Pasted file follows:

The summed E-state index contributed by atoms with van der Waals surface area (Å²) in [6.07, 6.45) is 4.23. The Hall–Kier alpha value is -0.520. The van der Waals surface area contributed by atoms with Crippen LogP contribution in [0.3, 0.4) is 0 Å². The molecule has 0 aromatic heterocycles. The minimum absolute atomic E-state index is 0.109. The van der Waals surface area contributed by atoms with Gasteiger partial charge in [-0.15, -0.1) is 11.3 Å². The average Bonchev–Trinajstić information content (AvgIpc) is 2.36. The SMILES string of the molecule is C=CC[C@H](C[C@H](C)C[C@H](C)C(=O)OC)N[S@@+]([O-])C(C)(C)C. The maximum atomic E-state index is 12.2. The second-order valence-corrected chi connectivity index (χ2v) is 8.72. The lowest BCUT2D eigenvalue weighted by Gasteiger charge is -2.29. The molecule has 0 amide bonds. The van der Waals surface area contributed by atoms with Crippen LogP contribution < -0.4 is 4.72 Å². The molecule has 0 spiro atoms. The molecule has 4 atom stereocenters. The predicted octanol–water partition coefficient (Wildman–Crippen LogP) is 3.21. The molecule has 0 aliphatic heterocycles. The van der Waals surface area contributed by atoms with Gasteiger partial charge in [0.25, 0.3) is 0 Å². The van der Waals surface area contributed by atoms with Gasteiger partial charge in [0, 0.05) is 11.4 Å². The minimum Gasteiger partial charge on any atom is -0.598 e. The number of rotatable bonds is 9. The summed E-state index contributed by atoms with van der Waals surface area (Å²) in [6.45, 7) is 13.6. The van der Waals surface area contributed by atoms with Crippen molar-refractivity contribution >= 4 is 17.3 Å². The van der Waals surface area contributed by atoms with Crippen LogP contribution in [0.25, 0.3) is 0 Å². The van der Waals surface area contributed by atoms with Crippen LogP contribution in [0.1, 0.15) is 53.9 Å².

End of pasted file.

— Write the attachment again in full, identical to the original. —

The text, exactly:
The summed E-state index contributed by atoms with van der Waals surface area (Å²) in [6.07, 6.45) is 4.23. The Hall–Kier alpha value is -0.520. The van der Waals surface area contributed by atoms with Crippen LogP contribution in [0.3, 0.4) is 0 Å². The molecule has 0 aromatic heterocycles. The minimum absolute atomic E-state index is 0.109. The van der Waals surface area contributed by atoms with Gasteiger partial charge in [-0.15, -0.1) is 11.3 Å². The average Bonchev–Trinajstić information content (AvgIpc) is 2.36. The SMILES string of the molecule is C=CC[C@H](C[C@H](C)C[C@H](C)C(=O)OC)N[S@@+]([O-])C(C)(C)C. The maximum atomic E-state index is 12.2. The second-order valence-corrected chi connectivity index (χ2v) is 8.72. The lowest BCUT2D eigenvalue weighted by Gasteiger charge is -2.29. The molecule has 0 amide bonds. The van der Waals surface area contributed by atoms with Crippen LogP contribution < -0.4 is 4.72 Å². The molecule has 0 spiro atoms. The molecule has 4 atom stereocenters. The predicted octanol–water partition coefficient (Wildman–Crippen LogP) is 3.21. The molecule has 0 aliphatic heterocycles. The van der Waals surface area contributed by atoms with Gasteiger partial charge in [0.25, 0.3) is 0 Å². The van der Waals surface area contributed by atoms with Gasteiger partial charge in [0, 0.05) is 11.4 Å². The minimum Gasteiger partial charge on any atom is -0.598 e. The number of rotatable bonds is 9. The summed E-state index contributed by atoms with van der Waals surface area (Å²) in [6.45, 7) is 13.6. The van der Waals surface area contributed by atoms with Crippen molar-refractivity contribution >= 4 is 17.3 Å². The van der Waals surface area contributed by atoms with Crippen LogP contribution in [0.25, 0.3) is 0 Å². The van der Waals surface area contributed by atoms with Crippen LogP contribution in [0.1, 0.15) is 53.9 Å².